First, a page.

The World's Top 10 Most Innovative Companies In The Internet Of Things - StumbleUpon 1. Nest (Google) For solving yet another pain point in building the smart home. Following its game-changing "learning thermostat," Nest released the Protect smoke detector, again infusing a previously design-neglected home appliance with modern detail and functionality. From the Protect’s hands-free silencer and voice controls to its smartphone notifications and battery monitor, Nest has produced the first nonannoying smoke detector—and picked up $3.2 billion in cash from Google along the way. 2. For having the bright idea to make smartphone-tethered bulbs. 3. For unleashing simple connected products for the cautious consumer. Monitor your home. 4. For upping the activity-tracking game with a next-gen, supercharged wristband. 5. For opening a platform of Internet-wise devices to let users customize their connected homes. 6. For strengthening its products to stand out among the quantified-self crowd. 7. For giving users control of whatever’s plugged in. 8. 9.
Institute - Bioethics - Articles/News - The Transhumanists: By: Wesley J. SmithNational Review OnlineSeptember 20, 2002 Original article In recent years, scientists have mixed the DNA of a jellyfish with that of a monkey, creating a "transgenic" animal that glows in the dark. ("Transgenic" means possessing the genes of more than one type of organism.) Other researchers are creating transgenic animals that contain minute quantities of human DNA. But what about human transgenic research? Welcome to the surreal world of "transhumanism," a nascent and explicitly eugenic philosophy that advocates taking control of human evolution through gene modification. Transhumanists are breaking the intellectual ground they hope will eventually lead to public acceptance of genetic manipulation — not just to improve health, but to change our very natures. Transhumanists are biotech absolutists. Transhumanist theory has arisen in the context of a strengthening nexus between the views already popular in bioethics and animal-rights advocacy. — Wesley J.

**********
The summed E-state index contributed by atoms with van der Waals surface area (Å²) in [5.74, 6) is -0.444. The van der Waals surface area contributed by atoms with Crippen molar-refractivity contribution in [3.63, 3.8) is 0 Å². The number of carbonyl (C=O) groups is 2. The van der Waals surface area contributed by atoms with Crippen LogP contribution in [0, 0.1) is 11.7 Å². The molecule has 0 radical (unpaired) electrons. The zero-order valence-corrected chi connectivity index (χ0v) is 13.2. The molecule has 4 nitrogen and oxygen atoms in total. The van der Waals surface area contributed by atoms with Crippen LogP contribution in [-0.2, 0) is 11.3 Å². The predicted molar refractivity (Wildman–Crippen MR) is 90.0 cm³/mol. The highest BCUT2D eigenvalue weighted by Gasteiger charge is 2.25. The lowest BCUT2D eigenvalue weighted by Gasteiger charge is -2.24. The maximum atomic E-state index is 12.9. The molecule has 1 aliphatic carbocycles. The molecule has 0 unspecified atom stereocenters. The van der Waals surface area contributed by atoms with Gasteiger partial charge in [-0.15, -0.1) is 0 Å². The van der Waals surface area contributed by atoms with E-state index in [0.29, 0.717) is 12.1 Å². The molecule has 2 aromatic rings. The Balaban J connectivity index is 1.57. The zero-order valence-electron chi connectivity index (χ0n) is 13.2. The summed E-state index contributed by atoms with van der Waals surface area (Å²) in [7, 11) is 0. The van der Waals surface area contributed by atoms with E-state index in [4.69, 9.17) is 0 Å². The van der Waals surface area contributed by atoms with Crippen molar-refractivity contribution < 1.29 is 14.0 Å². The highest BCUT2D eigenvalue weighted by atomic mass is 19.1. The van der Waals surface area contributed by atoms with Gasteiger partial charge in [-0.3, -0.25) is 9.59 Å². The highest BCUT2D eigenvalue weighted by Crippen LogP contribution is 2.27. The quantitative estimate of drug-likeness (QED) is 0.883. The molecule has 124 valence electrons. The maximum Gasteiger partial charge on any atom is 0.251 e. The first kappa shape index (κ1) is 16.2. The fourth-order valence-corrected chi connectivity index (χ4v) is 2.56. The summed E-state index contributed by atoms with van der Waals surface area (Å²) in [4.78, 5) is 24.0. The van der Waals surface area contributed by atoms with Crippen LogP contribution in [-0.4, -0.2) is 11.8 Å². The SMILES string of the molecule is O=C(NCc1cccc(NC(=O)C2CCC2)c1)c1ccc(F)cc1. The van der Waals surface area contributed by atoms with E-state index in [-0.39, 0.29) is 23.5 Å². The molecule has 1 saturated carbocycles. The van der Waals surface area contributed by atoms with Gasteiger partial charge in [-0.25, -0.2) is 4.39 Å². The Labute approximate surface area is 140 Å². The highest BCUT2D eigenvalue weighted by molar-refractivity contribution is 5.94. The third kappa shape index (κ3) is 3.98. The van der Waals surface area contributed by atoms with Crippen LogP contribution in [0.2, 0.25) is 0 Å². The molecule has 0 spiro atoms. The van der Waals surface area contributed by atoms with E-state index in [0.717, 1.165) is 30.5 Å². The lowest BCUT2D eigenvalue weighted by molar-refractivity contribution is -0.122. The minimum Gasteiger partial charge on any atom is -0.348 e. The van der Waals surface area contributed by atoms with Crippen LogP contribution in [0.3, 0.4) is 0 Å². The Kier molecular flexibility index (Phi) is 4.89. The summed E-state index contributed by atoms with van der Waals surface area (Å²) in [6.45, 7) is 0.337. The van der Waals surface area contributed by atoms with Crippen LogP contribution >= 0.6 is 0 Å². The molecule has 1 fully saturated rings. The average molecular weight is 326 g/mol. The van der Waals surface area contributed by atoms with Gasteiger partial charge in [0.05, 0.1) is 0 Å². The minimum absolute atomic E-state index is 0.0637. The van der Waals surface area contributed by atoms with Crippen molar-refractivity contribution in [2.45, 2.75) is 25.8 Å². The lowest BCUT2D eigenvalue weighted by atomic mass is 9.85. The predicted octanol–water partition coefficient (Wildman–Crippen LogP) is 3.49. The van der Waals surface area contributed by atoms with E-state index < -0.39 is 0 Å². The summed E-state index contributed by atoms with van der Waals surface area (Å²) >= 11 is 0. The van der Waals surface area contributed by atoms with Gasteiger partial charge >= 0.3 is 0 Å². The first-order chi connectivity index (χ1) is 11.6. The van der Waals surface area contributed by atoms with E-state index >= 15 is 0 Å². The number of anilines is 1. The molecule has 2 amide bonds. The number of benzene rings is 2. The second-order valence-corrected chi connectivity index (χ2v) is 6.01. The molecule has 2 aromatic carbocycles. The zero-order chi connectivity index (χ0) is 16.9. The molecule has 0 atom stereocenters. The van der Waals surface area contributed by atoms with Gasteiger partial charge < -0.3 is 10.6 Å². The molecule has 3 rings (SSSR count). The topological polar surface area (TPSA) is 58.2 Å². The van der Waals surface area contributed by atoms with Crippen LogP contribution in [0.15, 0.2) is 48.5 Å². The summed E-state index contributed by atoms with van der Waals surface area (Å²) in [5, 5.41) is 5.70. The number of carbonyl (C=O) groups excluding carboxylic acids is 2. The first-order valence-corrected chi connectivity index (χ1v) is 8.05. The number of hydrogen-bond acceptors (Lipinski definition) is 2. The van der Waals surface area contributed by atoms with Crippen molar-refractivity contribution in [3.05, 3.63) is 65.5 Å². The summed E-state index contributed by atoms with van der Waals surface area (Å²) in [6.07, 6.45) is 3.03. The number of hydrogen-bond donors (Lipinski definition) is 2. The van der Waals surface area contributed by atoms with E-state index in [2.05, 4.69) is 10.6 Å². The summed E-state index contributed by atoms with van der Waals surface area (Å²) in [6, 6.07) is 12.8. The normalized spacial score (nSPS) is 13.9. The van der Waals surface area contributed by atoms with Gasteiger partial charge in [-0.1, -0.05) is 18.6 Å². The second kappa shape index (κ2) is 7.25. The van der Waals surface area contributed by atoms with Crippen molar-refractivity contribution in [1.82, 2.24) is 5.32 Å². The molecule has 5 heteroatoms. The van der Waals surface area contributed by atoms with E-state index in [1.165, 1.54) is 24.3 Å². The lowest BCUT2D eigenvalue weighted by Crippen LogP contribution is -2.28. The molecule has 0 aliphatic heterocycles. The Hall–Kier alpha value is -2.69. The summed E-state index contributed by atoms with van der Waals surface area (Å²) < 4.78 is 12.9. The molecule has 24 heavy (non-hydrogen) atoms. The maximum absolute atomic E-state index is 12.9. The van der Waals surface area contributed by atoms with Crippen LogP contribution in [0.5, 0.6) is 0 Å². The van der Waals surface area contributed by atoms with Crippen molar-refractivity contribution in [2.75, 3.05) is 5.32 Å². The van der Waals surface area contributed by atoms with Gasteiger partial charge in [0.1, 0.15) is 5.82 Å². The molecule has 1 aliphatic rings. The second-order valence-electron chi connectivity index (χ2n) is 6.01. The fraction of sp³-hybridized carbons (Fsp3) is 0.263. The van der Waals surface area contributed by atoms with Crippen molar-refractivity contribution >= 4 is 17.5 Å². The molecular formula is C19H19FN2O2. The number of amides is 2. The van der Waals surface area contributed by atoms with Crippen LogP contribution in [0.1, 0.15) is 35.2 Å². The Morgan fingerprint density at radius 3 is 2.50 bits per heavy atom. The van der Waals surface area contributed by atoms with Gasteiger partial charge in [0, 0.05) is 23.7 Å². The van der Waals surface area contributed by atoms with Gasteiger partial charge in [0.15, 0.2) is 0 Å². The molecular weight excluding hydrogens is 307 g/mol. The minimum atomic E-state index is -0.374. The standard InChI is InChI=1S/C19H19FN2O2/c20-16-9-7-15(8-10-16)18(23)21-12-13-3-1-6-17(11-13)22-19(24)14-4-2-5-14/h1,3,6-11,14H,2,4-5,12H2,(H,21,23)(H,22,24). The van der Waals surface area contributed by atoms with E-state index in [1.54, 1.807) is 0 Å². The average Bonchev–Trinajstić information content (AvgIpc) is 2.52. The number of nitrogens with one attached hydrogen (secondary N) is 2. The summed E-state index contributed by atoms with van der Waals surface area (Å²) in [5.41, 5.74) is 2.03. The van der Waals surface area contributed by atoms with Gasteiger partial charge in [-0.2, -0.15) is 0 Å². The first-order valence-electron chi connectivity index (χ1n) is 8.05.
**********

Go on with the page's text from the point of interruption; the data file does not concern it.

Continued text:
Forget WiFi, It's LiFi: Internet Through Lightbulbs - StumbleUpon Whether you’re using wireless internet in a coffee shop, stealing it from the guy next door, or competing for bandwidth at a conference, you’ve probably gotten frustrated at the slow speeds you face when more than one device is tapped into the network. As more and more people—and their many devices—access wireless internet, clogged airwaves are going to make it increasingly difficult to latch onto a reliable signal. But radio waves are just one part of the spectrum that can carry our data. What if we could use other waves to surf the internet? One German physicist, Harald Haas, has come up with a solution he calls “data through illumination”—taking the fiber out of fiber optics by sending data through an LED lightbulb that varies in intensity faster than the human eye can follow. Haas says his invention, which he calls D-Light, can produce data rates faster than 10 megabits per second, which is speedier than your average broadband connection. Photo (cc) via otto-otto.com